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  • Writer's pictureBart.Verboven

Using the Azure Serial Console

Updated: Aug 30, 2020

Hi, today I want to share a very small post about a hidden gem:

Azure Serial Console

Even though it has been around for quite a while already, I noticed that its existence is not that widely known yet & those that do don't really know how to get started.

To just blatantly steal the description from the official page:

The Serial Console in the Azure portal provides access to a text-based console for virtual machines (VMs) and virtual machine scale set instances running either Linux or Windows. This serial connection connects to the ttyS0 or COM1 serial port of the VM or virtual machine scale set instance, providing access independent of the network or operating system state. The serial console can only be accessed by using the Azure portal and is allowed only for those users who have an access role of Contributor or higher to the VM or virtual machine scale set.

So hey, this could be a very interesting tool to use as a backdoor in case you lose network access to your VM.

Because face it, who hasn't accidentally changed network settings inside a VM, only to immediately do a facepalm because you lost all network connectivity to the machine.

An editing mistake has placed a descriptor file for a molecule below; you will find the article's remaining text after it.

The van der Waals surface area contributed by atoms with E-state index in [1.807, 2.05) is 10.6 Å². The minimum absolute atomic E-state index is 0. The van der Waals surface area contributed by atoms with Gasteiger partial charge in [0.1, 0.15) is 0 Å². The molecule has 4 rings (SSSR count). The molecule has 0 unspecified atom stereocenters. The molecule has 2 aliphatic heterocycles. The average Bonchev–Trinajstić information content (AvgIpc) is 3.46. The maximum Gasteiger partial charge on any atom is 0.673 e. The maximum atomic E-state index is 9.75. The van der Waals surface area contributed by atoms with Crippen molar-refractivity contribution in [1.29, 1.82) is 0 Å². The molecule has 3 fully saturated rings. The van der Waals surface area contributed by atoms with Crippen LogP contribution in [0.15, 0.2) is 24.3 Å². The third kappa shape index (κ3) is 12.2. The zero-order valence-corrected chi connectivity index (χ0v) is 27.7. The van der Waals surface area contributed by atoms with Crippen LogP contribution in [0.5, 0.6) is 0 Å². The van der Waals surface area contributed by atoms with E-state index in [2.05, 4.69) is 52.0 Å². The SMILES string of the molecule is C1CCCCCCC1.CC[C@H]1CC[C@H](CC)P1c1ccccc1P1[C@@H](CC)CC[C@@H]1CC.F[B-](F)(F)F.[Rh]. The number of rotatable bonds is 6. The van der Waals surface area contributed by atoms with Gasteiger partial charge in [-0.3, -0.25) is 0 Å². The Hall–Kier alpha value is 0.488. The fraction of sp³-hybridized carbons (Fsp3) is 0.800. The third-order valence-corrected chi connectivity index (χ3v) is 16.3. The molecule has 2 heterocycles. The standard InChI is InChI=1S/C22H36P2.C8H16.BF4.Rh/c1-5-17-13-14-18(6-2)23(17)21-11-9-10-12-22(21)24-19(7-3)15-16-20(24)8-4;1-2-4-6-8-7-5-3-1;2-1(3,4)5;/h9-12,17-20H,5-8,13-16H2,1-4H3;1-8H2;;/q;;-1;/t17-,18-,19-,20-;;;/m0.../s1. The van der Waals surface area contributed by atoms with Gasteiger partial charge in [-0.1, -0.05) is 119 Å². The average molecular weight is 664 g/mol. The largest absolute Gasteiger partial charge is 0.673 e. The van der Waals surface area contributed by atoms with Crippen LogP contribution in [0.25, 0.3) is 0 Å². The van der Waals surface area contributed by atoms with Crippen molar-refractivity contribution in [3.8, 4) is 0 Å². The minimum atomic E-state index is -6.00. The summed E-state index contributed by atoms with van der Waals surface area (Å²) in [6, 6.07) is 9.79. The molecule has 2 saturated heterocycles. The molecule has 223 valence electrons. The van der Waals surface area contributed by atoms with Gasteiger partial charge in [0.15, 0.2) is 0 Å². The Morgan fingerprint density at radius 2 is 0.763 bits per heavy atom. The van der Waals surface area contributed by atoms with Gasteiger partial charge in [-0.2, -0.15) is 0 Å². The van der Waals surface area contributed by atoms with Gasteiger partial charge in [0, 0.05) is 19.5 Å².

Pro tip: don't touch any of the network settings inside a VM unless you know exactly what you're doing. Make all changes to the network settings from the azure platform.

For the Linux adepts, things are easy: just open up the serial console and you will be greeted by a logon prompt as you would expect.

Enter your credentials and you're good to go.

For the Windows admins out there, things can be a bit more confusing as the documentation only seem to learn us things like how to send Non Maskable Interrupts (NMIs) or SysRqs.

.... Because we all need those on a daily base.

The question you probably have is:

"How can I access my old trusted CMD where I can use commands like netsh to fix all my (Azure VM related) mistakes"

The answers is quite easy:

Open the serial console on a VM.

For windows machines, what you will get is the scary SAC

(Help, I don't know any commands for that?!)

Typing "help" doesn't help you much.

Hidden in the official documentation are the only commands you need:


And then switch to the newly created CMD channel (in this case Cmd0003)

Ch -sn Cmd0003

What you will now get is a logon prompt.

Assuming you've killed the network at this point, enter a valid local user

(or a cached credential if you like to cache your admin passwords on all servers for easy hacking)

Happy troubleshooting!

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